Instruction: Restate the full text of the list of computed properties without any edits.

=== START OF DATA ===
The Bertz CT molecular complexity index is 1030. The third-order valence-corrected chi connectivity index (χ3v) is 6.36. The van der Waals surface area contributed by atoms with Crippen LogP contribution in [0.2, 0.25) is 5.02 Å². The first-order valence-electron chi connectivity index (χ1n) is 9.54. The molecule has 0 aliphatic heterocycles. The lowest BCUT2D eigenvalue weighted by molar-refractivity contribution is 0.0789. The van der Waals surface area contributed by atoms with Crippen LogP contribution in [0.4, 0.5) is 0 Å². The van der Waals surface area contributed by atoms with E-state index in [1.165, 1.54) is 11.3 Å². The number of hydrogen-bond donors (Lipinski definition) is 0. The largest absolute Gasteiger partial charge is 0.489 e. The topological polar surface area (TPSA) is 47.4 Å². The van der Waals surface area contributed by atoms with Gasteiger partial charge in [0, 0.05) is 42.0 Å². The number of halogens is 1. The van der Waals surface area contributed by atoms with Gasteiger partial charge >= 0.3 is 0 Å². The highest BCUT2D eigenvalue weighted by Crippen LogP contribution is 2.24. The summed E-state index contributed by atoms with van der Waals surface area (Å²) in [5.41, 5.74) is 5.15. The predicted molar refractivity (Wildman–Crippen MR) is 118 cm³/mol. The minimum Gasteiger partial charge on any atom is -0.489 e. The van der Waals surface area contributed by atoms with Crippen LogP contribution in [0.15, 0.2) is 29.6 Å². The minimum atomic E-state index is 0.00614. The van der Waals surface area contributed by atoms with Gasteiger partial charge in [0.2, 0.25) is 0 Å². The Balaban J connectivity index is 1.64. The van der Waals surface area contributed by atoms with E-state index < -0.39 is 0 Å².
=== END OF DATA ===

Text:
The Bertz CT molecular complexity index is 1030. The third-order valence-corrected chi connectivity index (χ3v) is 6.36. The van der Waals surface area contributed by atoms with Crippen LogP contribution in [0.2, 0.25) is 5.02 Å². The first-order valence-electron chi connectivity index (χ1n) is 9.54. The molecule has 0 aliphatic heterocycles. The lowest BCUT2D eigenvalue weighted by molar-refractivity contribution is 0.0789. The van der Waals surface area contributed by atoms with Crippen LogP contribution in [0.4, 0.5) is 0 Å². The van der Waals surface area contributed by atoms with E-state index in [1.165, 1.54) is 11.3 Å². The number of hydrogen-bond donors (Lipinski definition) is 0. The largest absolute Gasteiger partial charge is 0.489 e. The topological polar surface area (TPSA) is 47.4 Å². The van der Waals surface area contributed by atoms with Gasteiger partial charge in [0, 0.05) is 42.0 Å². The number of halogens is 1. The van der Waals surface area contributed by atoms with Gasteiger partial charge >= 0.3 is 0 Å². The highest BCUT2D eigenvalue weighted by Crippen LogP contribution is 2.24. The summed E-state index contributed by atoms with van der Waals surface area (Å²) in [5.41, 5.74) is 5.15. The predicted molar refractivity (Wildman–Crippen MR) is 118 cm³/mol. The minimum Gasteiger partial charge on any atom is -0.489 e. The van der Waals surface area contributed by atoms with Crippen LogP contribution in [0.15, 0.2) is 29.6 Å². The minimum atomic E-state index is 0.00614. The van der Waals surface area contributed by atoms with Gasteiger partial charge in [0.2, 0.25) is 0 Å². The Balaban J connectivity index is 1.64. The van der Waals surface area contributed by atoms with E-state index < -0.39 is 0 Å².